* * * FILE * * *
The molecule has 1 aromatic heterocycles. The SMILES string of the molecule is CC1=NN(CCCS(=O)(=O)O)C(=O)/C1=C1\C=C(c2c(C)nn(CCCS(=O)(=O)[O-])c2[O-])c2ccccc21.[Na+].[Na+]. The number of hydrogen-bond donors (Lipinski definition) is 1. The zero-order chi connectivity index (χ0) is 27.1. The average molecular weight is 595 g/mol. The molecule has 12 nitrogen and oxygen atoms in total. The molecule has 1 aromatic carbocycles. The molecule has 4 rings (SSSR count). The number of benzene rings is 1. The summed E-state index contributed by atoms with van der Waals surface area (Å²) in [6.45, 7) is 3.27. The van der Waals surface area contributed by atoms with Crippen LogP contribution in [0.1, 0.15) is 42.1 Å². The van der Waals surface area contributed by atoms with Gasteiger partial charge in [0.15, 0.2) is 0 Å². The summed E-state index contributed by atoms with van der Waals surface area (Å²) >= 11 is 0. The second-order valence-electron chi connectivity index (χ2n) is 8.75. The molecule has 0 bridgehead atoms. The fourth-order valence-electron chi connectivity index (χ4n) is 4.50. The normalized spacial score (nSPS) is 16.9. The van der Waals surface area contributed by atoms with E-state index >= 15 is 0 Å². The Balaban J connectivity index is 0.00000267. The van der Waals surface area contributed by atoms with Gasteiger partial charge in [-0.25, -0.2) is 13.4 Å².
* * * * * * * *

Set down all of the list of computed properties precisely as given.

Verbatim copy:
The molecule has 1 aromatic heterocycles. The SMILES string of the molecule is CC1=NN(CCCS(=O)(=O)O)C(=O)/C1=C1\C=C(c2c(C)nn(CCCS(=O)(=O)[O-])c2[O-])c2ccccc21.[Na+].[Na+]. The number of hydrogen-bond donors (Lipinski definition) is 1. The zero-order chi connectivity index (χ0) is 27.1. The average molecular weight is 595 g/mol. The molecule has 12 nitrogen and oxygen atoms in total. The molecule has 1 aromatic carbocycles. The molecule has 4 rings (SSSR count). The number of benzene rings is 1. The summed E-state index contributed by atoms with van der Waals surface area (Å²) in [6.45, 7) is 3.27. The van der Waals surface area contributed by atoms with Crippen LogP contribution in [0.1, 0.15) is 42.1 Å². The van der Waals surface area contributed by atoms with Gasteiger partial charge in [0.15, 0.2) is 0 Å². The summed E-state index contributed by atoms with van der Waals surface area (Å²) >= 11 is 0. The second-order valence-electron chi connectivity index (χ2n) is 8.75. The molecule has 0 bridgehead atoms. The fourth-order valence-electron chi connectivity index (χ4n) is 4.50. The normalized spacial score (nSPS) is 16.9. The van der Waals surface area contributed by atoms with E-state index >= 15 is 0 Å². The Balaban J connectivity index is 0.00000267. The van der Waals surface area contributed by atoms with Gasteiger partial charge in [-0.25, -0.2) is 13.4 Å².